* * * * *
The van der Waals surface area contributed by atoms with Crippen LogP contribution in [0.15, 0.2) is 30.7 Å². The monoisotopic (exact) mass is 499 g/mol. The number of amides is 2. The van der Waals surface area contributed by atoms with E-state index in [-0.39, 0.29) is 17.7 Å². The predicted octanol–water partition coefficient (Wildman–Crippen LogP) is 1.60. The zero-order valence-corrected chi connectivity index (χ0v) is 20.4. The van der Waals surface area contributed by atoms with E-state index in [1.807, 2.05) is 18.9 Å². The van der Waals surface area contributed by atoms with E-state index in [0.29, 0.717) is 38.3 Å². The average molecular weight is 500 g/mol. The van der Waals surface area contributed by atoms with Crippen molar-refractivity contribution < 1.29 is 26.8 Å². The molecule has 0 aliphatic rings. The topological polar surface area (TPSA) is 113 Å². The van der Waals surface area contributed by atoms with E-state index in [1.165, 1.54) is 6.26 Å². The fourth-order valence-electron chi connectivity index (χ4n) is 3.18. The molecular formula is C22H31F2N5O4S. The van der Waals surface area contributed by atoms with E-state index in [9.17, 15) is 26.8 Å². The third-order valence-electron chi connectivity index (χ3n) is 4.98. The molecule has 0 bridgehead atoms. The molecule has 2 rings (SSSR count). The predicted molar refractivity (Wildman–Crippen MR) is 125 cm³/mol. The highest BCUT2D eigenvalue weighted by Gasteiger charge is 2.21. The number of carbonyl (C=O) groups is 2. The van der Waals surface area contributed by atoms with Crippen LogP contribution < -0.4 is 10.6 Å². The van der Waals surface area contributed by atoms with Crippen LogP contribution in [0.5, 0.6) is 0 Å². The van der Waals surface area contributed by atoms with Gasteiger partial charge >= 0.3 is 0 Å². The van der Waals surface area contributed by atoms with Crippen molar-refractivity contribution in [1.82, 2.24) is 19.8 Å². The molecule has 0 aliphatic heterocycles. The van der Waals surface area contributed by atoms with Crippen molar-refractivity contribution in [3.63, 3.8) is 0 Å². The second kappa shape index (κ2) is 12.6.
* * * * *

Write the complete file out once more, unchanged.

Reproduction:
The van der Waals surface area contributed by atoms with Crippen LogP contribution in [0.15, 0.2) is 30.7 Å². The monoisotopic (exact) mass is 499 g/mol. The number of amides is 2. The van der Waals surface area contributed by atoms with E-state index in [-0.39, 0.29) is 17.7 Å². The predicted octanol–water partition coefficient (Wildman–Crippen LogP) is 1.60. The zero-order valence-corrected chi connectivity index (χ0v) is 20.4. The van der Waals surface area contributed by atoms with E-state index in [1.807, 2.05) is 18.9 Å². The van der Waals surface area contributed by atoms with E-state index in [0.29, 0.717) is 38.3 Å². The average molecular weight is 500 g/mol. The van der Waals surface area contributed by atoms with Crippen molar-refractivity contribution < 1.29 is 26.8 Å². The molecule has 0 aliphatic rings. The topological polar surface area (TPSA) is 113 Å². The van der Waals surface area contributed by atoms with E-state index in [1.165, 1.54) is 6.26 Å². The fourth-order valence-electron chi connectivity index (χ4n) is 3.18. The molecular formula is C22H31F2N5O4S. The van der Waals surface area contributed by atoms with E-state index in [9.17, 15) is 26.8 Å². The third-order valence-electron chi connectivity index (χ3n) is 4.98. The molecule has 0 bridgehead atoms. The molecule has 2 rings (SSSR count). The predicted molar refractivity (Wildman–Crippen MR) is 125 cm³/mol. The highest BCUT2D eigenvalue weighted by Gasteiger charge is 2.21. The number of carbonyl (C=O) groups is 2. The van der Waals surface area contributed by atoms with Crippen LogP contribution < -0.4 is 10.6 Å². The van der Waals surface area contributed by atoms with Crippen LogP contribution in [0.5, 0.6) is 0 Å². The van der Waals surface area contributed by atoms with Gasteiger partial charge >= 0.3 is 0 Å². The van der Waals surface area contributed by atoms with Crippen molar-refractivity contribution in [1.82, 2.24) is 19.8 Å². The molecule has 0 aliphatic heterocycles. The van der Waals surface area contributed by atoms with Crippen molar-refractivity contribution in [3.63, 3.8) is 0 Å². The second kappa shape index (κ2) is 12.6.